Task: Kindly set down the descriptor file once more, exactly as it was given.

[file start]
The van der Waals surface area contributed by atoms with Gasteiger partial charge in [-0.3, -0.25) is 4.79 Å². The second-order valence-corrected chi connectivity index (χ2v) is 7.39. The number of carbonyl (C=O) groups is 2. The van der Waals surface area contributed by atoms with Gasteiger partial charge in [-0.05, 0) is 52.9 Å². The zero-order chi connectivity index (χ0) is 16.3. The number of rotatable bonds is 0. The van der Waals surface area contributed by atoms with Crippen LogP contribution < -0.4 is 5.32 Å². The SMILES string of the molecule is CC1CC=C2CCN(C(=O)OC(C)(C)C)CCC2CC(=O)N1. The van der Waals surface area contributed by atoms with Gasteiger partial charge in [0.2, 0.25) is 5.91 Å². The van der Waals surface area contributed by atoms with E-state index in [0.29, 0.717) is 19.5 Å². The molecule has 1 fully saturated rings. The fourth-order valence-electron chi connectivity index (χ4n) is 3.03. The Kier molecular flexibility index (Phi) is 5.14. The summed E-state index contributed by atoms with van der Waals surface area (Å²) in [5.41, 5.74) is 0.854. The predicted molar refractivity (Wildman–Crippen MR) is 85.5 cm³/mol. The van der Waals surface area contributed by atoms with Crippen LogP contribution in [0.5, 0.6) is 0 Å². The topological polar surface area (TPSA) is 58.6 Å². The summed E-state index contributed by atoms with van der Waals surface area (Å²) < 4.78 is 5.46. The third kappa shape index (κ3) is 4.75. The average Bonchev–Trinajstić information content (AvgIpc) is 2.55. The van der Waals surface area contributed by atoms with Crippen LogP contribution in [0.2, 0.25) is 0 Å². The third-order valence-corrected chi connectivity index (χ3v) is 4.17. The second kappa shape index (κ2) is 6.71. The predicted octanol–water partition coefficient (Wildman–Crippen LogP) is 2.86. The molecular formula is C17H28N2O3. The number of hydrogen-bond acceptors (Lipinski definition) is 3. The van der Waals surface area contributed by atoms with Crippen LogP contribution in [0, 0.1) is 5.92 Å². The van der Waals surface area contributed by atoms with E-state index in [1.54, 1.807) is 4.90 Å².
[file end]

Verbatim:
The van der Waals surface area contributed by atoms with Gasteiger partial charge in [-0.3, -0.25) is 4.79 Å². The second-order valence-corrected chi connectivity index (χ2v) is 7.39. The number of carbonyl (C=O) groups is 2. The van der Waals surface area contributed by atoms with Gasteiger partial charge in [-0.05, 0) is 52.9 Å². The zero-order chi connectivity index (χ0) is 16.3. The number of rotatable bonds is 0. The van der Waals surface area contributed by atoms with Crippen LogP contribution < -0.4 is 5.32 Å². The SMILES string of the molecule is CC1CC=C2CCN(C(=O)OC(C)(C)C)CCC2CC(=O)N1. The van der Waals surface area contributed by atoms with Gasteiger partial charge in [0.2, 0.25) is 5.91 Å². The van der Waals surface area contributed by atoms with E-state index in [0.29, 0.717) is 19.5 Å². The molecule has 1 fully saturated rings. The fourth-order valence-electron chi connectivity index (χ4n) is 3.03. The Kier molecular flexibility index (Phi) is 5.14. The summed E-state index contributed by atoms with van der Waals surface area (Å²) in [5.41, 5.74) is 0.854. The predicted molar refractivity (Wildman–Crippen MR) is 85.5 cm³/mol. The van der Waals surface area contributed by atoms with Crippen LogP contribution in [0.5, 0.6) is 0 Å². The topological polar surface area (TPSA) is 58.6 Å². The summed E-state index contributed by atoms with van der Waals surface area (Å²) < 4.78 is 5.46. The third kappa shape index (κ3) is 4.75. The average Bonchev–Trinajstić information content (AvgIpc) is 2.55. The van der Waals surface area contributed by atoms with Crippen LogP contribution in [0.2, 0.25) is 0 Å². The third-order valence-corrected chi connectivity index (χ3v) is 4.17. The second kappa shape index (κ2) is 6.71. The predicted octanol–water partition coefficient (Wildman–Crippen LogP) is 2.86. The molecular formula is C17H28N2O3. The number of hydrogen-bond acceptors (Lipinski definition) is 3. The van der Waals surface area contributed by atoms with Crippen LogP contribution in [0, 0.1) is 5.92 Å². The van der Waals surface area contributed by atoms with E-state index in [1.54, 1.807) is 4.90 Å².